It’s like Jonathan says, his whole motivation’s about fear evening the playing field. But you take that through the movie and look at everyone’s motivations and it’s like who is bad and who is good? Is anyone actually good? Is anyone actually bad, so to speak?”

The Harder They Fall

On Working With This Talented Cast:

Jonathan Majors: “It was like the Olympics in a way, you know? I guess it would be like the Super Olympics, right? You’d take the best specialized ballplayers from all over the world and you make one team. The goal is to win the game. It was a place where there could be all no-look passes.

I had the opportunity to work very closely and very intimately with each of these actors in the scenes, one-on-one. Zazie and I had a way of working where we’d just move through it. There were a lot of unspoken things. We had our own way of training for the game and then it was game time.

Regina and I were literally across the field from each other and had to bang heads. There was a lot of trust in it – a whole lot of trust. All of that really culminates in, for me, the experience of when Nat and Buck come together. That moment is a culmination of how we all worked as a cast in that moment. He being Rufus Buck, leader of the Rufus Buck gang, and me being Nat Love of the Nat Love gang, coming together. Those two cultures coming in, which was the culture of the entire film. My coach, Jeymes Samuel, put us all together so in that moment it was very easy in a way, but it took a lot of constant, radical vulnerability, especially to play tough with each other.

We scuffled a lot. That’s what I would say – the Olympics with radical vulnerability across the board.”

On Shooting During a Global Pandemic:

Regina King: “I think the thing that’s really important to point out is that we were shooting this film during a pandemic, during a time that something unseen was ripping the world apart. And through that not just the cast members but the entire production, we had to lean on each other in a way that you normally don’t when you’re in the filmmaking process.

For me, I walked away with just a level of gratitude that the filmmaking family is one that can really survive anything. Like when Zazie was talking about just the preparation that we had to do for our big scene, we didn’t have the opportunity to have the preparation that you would normally have when shooting a [spoiler redacted] fight scene. But because of the circumstances we just bonded together and made a way. That’s a wonderful experience to share and we’re better because of it.”

Zazie Beetz: “I agree. The word ‘trust’ really resonates with me, and I think overall with acting that is such a big thing because you do have to be so vulnerable. In this case there was an added element of an edge. Nobody really knew what was going on; people were separated from their families for really long periods of time – from their children, their partners. We only had each other.

I really felt Jeymes, particularly, did a really good job of being this beacon of light and making it a playground. I’ve never really had a director who was playing music between takes and was constantly keeping the energy moving and motivated forward and upward. The director’s energy informs the entire space and I feel like Jeymes did a phenomenal job of making everybody feel like family and feel welcomed, and that it was safe place to be and to express in.

With Jonathan, I agree as well. I felt very much like I could lean on you and you would catch me in scenes. It was all very instinctual back and forth.

I think because of the circumstances, emotionally I think everybody was a bit scrappy but we all came together with so much joy and celebration to make this film. It felt like a space of trust for me.”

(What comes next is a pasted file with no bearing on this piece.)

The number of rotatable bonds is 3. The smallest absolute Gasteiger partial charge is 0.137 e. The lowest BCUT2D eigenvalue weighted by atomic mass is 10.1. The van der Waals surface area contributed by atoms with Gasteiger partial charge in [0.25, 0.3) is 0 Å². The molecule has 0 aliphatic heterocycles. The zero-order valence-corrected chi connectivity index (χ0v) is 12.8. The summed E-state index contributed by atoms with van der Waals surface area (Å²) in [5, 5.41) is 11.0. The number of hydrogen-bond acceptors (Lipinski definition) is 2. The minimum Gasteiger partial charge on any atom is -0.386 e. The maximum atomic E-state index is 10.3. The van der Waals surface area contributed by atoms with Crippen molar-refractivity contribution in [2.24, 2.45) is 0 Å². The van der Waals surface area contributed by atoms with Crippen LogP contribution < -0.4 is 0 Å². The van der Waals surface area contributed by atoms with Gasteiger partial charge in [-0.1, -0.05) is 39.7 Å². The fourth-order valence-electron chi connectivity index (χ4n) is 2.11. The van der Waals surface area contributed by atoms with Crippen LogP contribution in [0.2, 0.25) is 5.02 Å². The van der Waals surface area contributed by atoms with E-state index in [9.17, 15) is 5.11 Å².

Idris Elba: “Just anecdotally, on the second day after I landed in New Mexico I went to Jeymes’ office, I went to the production office, and I saw Jeymes. I met everyone. Jonathan and I met for the first time and all the cast. We all hugged it out because we’re so excited to work with everyone. The very next day I was told that I had Covid at the beginning of the pandemic. I just remember sitting in this house that I was renting typing this email to each one of the cast members, CNN on in the background. I was like, ‘Man, what do I say? I’m sorry.’

At this junction in the pandemic it was really a lot of unknowns. But can I tell you I wrote that email to everyone and I said, ‘I’m really sorry, man. I think I have this. It’s positive. I know I saw you. I gave you a hug. Go ahead and check yourself out. Let me know if I can be of any support to you guys.’

Every single one of the cast members – every single one – wrote back to me. They said, ‘Dude, I have you, man. Just chill. You’ve got this. You’re going to be all right. I’ll go check myself out but don’t you worry, man. This ain’t your fault.’

I get emotional telling this story because it was at a time where I thought I was going to die. My wife hadn’t arrived yet. I didn’t know what was going on. And everyone – everyone – wrote back to me and said, ‘It’s cool, brother. We’ve got this. We’ll figure this out.’

That shows you a little bit of the bond the crew had from day one. Not to mention almost the year gap where some of us had other commitments, some of us were afraid to travel. We all came back. Some of us didn’t even leave – they stayed. Jonathan, you know what I’m talking about. Jeymes, you know what I’m talking about. We had to bond and we bonded beyond. So what you see on film right now is not only just a beautiful sort of harmony of writing and acting and filmmaking, but a bunch of human beings that were literally going through something together. It was like, ‘Yo, man, we have to do something. We have to put something on the map.’ And that makes me so proud of this cast. I’m so thankful that as a group we’re being awarded and being celebrated as a group because we are a group; we’re a tribe.

That’s my answer, man, before I burst into tears on you guys.”

* * * * * * * * * * * *

Jeymes Samuel’s impressive cast also includes R. J. Cyler, LaKeith Stanfield, Delroy Lindo, Deon Cole, Edi Gathegi, and Damon Wayans Jr.

Netflix will release The Harder They Fall in select theaters on October 22, 2021 followed by a release on the streaming service on November 3rd.